The games in the Monkey Island series from LucasArts Entertainment, make frequent references to Voodoo, pirates, and tourism cultures as well as references to popular culture and story tropes. The Monkey Island games often reference the Star Wars movies, because LucasArts makes all the Star Wars games. Monkey Island alluded to the famous “Luke, I am your father” scene from Stars Wars in Monkey Island 2: LeChuck’s Revenge when LeChuck, the games antagonist, tells Guybrush, the game’s protagonist, “I–am your brother.” Guybrush responds “No! No that’s not true! That’s impossible!” And, of course, no collection of Star Wars references would be complete without a Jedi mind trick: At the Brim Stone Beach Club on Puerto Pollo Island, the cabana boy asks to see Guybrush’s club membership card. Guybrush responds “You don’t need to see my identification… I’m not the pirate you’re looking for… I can go about my business… move along.” It does not, however, work as well for Guybrush as it did for Obe Wan. Another popular movie referenced by The Curse of Monkey Island, is the movie Deliverance.
Instead of dueling with pistols Guybrush chooses to hold an actual duel with banjos near the grassy knoll. Every game in the series shows the “love triangle” trope between Guybrush Threepwood, Elaine Marley, and Captain LeChuck. Guybrush Threepwood, is a wanna-be pirate who starts his adventure on Melee Island, searching for the infamous pirate treasure Big Whoop. It is on Melee Island that Guybrush meets Elaine Marley, the love of his life and the life-long governor of the Melee Island Tri-Island area, which is inclusive of Melee, Booty, and Plunder Islands. Elaine is notoriously beautiful and adventurous, the ideal pirate wife for any seafaring aficionado. That must be why the evil ghost pirate, later the evil zombie pirate, later the flaming evil zombie pirate LeChuck is intent on forcing Elaine to marry him. Like any “love triangle,” there is at least one party who experiences unrequited love. In Monkey Island, no one loves LeChuck except for Minnie “Stronie” Goodsoup and she’s dead and locked in a crypt on Blood Island. The intertextuality in these games brings the audience into the piece and makes them feel special, by referencing the audience’s favorite games, movies, and literature. In online gaming forums, intertextuality, or a text’s reference to other content, is often referred to as an Easter Egg. Well, I love Easter Egg Hunts and I fully believe that video games should be considered more than just a form of entertainment.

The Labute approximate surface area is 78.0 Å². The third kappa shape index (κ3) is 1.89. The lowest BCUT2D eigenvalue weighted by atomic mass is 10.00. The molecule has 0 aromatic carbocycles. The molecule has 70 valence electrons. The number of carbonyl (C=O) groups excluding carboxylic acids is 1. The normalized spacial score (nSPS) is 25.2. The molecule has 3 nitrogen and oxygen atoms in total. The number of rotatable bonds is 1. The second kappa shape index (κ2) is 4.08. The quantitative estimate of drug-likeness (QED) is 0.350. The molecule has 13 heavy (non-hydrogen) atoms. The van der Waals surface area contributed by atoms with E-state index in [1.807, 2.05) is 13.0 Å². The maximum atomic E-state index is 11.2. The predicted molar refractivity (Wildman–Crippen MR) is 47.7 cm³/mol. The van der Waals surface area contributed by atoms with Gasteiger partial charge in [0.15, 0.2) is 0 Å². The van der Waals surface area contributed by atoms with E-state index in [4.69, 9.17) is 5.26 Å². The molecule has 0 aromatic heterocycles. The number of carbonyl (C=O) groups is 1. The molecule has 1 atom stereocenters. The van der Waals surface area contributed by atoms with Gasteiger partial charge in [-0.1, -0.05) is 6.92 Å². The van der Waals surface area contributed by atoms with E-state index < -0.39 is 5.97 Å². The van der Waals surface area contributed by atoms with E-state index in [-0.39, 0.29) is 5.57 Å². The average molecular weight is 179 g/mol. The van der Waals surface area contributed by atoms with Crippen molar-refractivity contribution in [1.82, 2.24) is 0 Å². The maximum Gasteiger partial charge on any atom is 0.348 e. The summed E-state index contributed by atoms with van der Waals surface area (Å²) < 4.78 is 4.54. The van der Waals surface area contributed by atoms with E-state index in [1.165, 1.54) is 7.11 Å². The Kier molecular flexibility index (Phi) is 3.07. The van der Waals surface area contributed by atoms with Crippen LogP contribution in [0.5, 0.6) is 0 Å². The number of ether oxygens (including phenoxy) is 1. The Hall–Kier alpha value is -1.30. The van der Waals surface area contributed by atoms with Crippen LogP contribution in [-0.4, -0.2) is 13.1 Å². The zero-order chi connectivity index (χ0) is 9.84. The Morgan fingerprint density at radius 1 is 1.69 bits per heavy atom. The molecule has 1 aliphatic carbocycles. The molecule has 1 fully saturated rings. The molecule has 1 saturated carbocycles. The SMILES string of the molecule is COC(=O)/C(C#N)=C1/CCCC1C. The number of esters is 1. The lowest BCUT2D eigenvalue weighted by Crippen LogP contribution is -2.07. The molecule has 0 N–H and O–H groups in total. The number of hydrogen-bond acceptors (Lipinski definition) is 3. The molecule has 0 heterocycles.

The pirate themed puns of the Monkey Island games range from the obvious, like the names of the islands Melee, Booty, and Plunder, to the level of jargon, like when Slappy Cromwell, a thespian, recites “I’ll be mizzen ya” (a mizzen is the lowest sale of the mast at the rear of the ship). These puns play the same role as the other intertextual element in the games by making the player feel included and special for recognizing the reference. In his undergraduate thesis “Semiotics and Intertextuality of Video Games,” Jarrod Thacker claims that successful intertextuality in video games is dependent upon the game’s content and proximity to the reference. Thacker’s claims are especially true of the pirate and trademark puns made in The Curse of Monkey Island. Without knowing what a mizzen is, the pun in Slappy’s horrendous revue is lost on the player. A lack of real world understanding also affects the player’s ability to solve the puzzles of the game. The greatest examples of this are when Guybrush is eaten by a snake and when Guybrush makes a compass. Just before the scene in which Guybrush is eaten by a snake, he clips a flower from some nearby plants. The flower is from the ipecacuanha root, also known as ipecac, and used as a purgative. After being eaten by a snake, Guybrush combines the ipecac flower with a bottle of maple syrup he found in the stomach of the snake in order to create syrup of ipecac. Faulty science aside, the idea to combine these two elements may be lost on the game’s target audience of children ages 12 and up. The other piece of scientific intertextuality, the making of the compass, may also be lost on the younger players depending on their scientific knowledge. While on Blood Island, Guybrush must make a compass in order to sail out to another island. To make the compass Guybrush uses a magnet, a pin, a cork, and a measuring cup filled with water. Guybrush scratches the pin on the magnet, pushes it through the cork, and then drops the contraption into the cup of water, effectively making a compass. If the player is through, she will find an encyclopedia which details how to create both the syrup and the compass; however, if she does not find the book, or doesn’t examine it in her inventory than the in-game instruction is lost. If the player is not knowledgeable of making a compass nor of what syrup of ipecac is or does, then the game play will be difficult. Other areas of the games which play off off real world knowledge refer to stereotypes created by Hollywood.